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Macquarie, Costa seal three avocado deals, deploy A$110m

The group is getting close to being able to supply the fruit all year round after purchasing a facility in a fourth Australian region.

Australian horticultural giant Costa Group has agreed to acquire Coastal Avocados farms in New South Wales, bringing the number of regions where it grows the fruit to four.

The purchase will be made in partnership with Macquarie Agricultural Funds Management, as part of a tie-up initiated in December 2016 through the acquisition of Avocado Ridge in Queensland and continued with the Lankester Avocado orchards in June 2017.

Like in previous instances, the agreement states that Macquarie will own the farms, with Costa entering into a 20-year lease to operate them. In January, the pair also closed on the purchase of the Gunalda and Burness farms, which it described as “bolt-on acquisitions” to its existing holdings in the Atherton Tableland and Central Queensland growing regions.

These latest deals mean Costa and Macquarie have together deployed A$110 million ($86 million; €70 million) since the beginning of their joint venture.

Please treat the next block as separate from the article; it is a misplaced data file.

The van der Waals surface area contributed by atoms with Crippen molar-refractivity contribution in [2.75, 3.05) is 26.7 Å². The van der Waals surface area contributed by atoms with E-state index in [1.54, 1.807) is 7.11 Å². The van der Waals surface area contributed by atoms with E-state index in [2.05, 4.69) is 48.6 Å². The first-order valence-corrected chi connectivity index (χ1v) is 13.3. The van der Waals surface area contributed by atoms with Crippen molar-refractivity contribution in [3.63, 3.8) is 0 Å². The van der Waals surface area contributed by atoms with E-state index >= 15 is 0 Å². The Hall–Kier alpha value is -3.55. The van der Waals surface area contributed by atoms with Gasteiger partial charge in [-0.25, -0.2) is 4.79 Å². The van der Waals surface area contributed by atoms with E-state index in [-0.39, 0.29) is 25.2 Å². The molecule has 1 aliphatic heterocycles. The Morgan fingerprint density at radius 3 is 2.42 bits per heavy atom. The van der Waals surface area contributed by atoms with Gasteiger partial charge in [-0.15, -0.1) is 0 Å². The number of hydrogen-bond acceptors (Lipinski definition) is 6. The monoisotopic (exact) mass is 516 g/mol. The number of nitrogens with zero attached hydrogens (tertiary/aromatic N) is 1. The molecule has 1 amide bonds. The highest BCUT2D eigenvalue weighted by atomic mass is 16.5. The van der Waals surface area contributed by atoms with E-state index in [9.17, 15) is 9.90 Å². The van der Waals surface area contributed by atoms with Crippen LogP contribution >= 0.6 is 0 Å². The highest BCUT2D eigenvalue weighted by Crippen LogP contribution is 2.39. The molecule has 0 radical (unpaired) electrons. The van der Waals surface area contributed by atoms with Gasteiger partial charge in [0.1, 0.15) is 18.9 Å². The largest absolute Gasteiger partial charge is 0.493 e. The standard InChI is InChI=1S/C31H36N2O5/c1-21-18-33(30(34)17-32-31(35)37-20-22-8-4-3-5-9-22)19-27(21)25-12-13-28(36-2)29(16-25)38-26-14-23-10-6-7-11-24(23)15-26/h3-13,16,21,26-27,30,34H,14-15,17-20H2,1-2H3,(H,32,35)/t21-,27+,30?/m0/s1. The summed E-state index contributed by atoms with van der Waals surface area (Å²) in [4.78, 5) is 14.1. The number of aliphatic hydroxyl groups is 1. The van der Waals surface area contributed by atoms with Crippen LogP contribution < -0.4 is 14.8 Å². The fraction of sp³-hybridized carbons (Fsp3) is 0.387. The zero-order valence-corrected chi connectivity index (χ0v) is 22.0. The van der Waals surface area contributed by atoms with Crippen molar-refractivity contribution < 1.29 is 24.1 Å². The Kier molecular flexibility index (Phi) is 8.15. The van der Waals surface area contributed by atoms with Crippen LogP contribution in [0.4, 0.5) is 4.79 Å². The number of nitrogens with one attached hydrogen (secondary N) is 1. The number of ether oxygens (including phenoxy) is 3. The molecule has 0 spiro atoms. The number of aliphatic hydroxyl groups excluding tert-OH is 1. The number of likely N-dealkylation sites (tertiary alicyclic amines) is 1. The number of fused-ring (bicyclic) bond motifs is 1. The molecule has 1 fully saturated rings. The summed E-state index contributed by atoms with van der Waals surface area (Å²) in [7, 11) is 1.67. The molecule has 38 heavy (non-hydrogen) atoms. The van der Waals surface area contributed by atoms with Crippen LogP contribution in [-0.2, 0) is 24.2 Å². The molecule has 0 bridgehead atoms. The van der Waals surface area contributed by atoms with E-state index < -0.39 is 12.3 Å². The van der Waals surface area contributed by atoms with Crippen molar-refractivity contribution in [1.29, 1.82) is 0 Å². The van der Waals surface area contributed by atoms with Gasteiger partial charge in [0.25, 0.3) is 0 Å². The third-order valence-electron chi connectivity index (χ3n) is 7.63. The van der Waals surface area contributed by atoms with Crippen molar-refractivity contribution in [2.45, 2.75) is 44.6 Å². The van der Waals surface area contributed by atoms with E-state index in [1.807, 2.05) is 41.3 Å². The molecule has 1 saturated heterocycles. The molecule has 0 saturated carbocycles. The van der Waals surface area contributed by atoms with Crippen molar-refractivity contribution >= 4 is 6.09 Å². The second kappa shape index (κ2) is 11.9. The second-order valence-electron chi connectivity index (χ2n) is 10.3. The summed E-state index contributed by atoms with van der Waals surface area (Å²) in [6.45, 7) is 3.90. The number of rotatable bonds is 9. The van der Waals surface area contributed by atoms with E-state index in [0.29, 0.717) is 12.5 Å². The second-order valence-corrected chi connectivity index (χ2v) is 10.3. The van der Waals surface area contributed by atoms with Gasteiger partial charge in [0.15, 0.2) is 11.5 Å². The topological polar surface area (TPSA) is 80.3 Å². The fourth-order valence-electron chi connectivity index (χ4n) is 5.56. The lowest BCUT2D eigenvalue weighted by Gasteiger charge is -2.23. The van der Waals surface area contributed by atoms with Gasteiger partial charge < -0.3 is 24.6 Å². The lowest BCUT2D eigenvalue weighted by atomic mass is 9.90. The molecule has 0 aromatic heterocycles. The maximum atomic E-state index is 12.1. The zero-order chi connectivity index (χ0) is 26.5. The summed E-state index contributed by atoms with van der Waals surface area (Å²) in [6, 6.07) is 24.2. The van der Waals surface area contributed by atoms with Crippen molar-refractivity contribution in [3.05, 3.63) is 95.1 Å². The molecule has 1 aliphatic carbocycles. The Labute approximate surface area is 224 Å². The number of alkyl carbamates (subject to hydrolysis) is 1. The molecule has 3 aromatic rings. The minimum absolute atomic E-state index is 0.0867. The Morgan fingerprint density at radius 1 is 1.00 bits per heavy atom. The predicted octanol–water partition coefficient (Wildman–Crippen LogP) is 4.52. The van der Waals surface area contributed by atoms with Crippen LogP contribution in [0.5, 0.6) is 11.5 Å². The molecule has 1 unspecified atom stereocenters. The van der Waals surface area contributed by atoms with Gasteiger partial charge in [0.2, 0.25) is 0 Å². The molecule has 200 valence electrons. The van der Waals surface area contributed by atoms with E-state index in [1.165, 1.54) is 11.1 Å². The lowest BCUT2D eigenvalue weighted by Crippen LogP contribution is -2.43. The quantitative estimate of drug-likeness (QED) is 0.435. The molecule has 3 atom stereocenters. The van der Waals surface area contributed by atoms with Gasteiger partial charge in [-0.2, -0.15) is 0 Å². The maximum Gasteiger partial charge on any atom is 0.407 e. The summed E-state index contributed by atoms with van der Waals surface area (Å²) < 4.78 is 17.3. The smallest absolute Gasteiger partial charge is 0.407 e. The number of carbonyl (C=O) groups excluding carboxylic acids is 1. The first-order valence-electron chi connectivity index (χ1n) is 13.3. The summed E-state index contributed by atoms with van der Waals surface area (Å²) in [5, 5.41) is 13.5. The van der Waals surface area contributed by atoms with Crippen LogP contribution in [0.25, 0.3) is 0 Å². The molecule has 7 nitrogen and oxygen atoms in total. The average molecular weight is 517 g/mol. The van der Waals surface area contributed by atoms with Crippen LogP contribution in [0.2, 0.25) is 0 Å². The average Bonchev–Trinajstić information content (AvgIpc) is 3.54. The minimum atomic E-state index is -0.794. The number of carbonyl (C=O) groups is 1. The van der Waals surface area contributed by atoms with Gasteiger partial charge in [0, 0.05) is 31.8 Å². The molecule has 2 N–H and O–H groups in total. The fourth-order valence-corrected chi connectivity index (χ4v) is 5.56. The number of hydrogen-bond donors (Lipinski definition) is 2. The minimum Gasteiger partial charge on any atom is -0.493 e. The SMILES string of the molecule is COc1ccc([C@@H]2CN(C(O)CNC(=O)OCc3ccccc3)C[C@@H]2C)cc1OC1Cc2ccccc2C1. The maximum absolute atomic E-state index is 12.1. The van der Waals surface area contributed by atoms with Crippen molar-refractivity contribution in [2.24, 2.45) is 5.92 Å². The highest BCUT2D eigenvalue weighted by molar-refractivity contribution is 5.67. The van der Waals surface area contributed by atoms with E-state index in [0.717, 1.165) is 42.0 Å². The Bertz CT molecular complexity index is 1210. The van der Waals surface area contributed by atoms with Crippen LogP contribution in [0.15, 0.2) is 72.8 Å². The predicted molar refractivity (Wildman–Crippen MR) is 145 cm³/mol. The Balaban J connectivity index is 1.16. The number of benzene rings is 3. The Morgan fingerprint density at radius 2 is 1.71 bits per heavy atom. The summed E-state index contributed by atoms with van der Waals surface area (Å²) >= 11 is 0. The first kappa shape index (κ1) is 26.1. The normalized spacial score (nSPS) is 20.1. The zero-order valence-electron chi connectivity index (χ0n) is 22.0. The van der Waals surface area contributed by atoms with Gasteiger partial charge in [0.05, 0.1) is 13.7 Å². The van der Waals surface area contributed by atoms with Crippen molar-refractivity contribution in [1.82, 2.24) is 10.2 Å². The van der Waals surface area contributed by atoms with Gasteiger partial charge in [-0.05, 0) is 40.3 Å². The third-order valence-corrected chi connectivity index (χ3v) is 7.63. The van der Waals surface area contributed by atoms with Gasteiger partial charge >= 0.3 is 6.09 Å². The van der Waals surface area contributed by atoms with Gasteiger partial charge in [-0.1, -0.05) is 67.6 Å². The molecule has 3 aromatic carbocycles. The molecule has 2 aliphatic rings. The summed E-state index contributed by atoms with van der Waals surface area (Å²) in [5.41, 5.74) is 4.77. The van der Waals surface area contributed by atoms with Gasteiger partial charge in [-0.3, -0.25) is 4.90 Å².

These announcements were made as part of Costa’s release of its annual results. The group’s shares jumped nearly 10 percent on the news, helping them post gains of 79 percent over the past 12 months.

Part of this can be attributed to the company’s strong financials – including a near 25 percent EBITDA growth – with the group’s tomato and citrus harvests respectively described as “excellent” and “exceptional”. But investors are also paying attention to Costa’s efforts to become Australia’s leading avocado grower and seize the lion’s share of a A$300 million market.

Top of the crop

The Coastal Avocados farms cover 79 hectares of planted orchards, with a further 24 hectares of greenfield development land. Gunalda comprises 92 hectares of which 36 hectares are currently planted, with plans to develop another 15. Burness currently runs 23 hectares.

Once the Coastal Avocados purchase completes, which is expected in the first half of this year, Costa will operate 679 hectares, bringing it closer to its eventual goal of 1,000 hectares. Its production and supply footprint will soon stretch from February to December.

“We are now well under way to executing our strategy to build avocados into our fifth core vertically integrated produce pillar and to ultimately achieve 52-week supply,” said Costa chief executive Harry Debney.

The company used to be majority-owned by New York-based Paine Schwartz Partners, which backed Costa in 2011. The company completed an IPO on the Australian Stock Exchange in 2015, raising about A$550 million. Paine Schwartz reportedly sold part of its remaining stake in the company last year, bringing it under 5 percent.

The news comes in the wake of Macquarie’s first close on its latest agricultural fund, for which it is aiming to collect A$1 billion. The vehicle, which has a 15-year term, will target row and permanent cropland across five to seven climatic zones in Australia.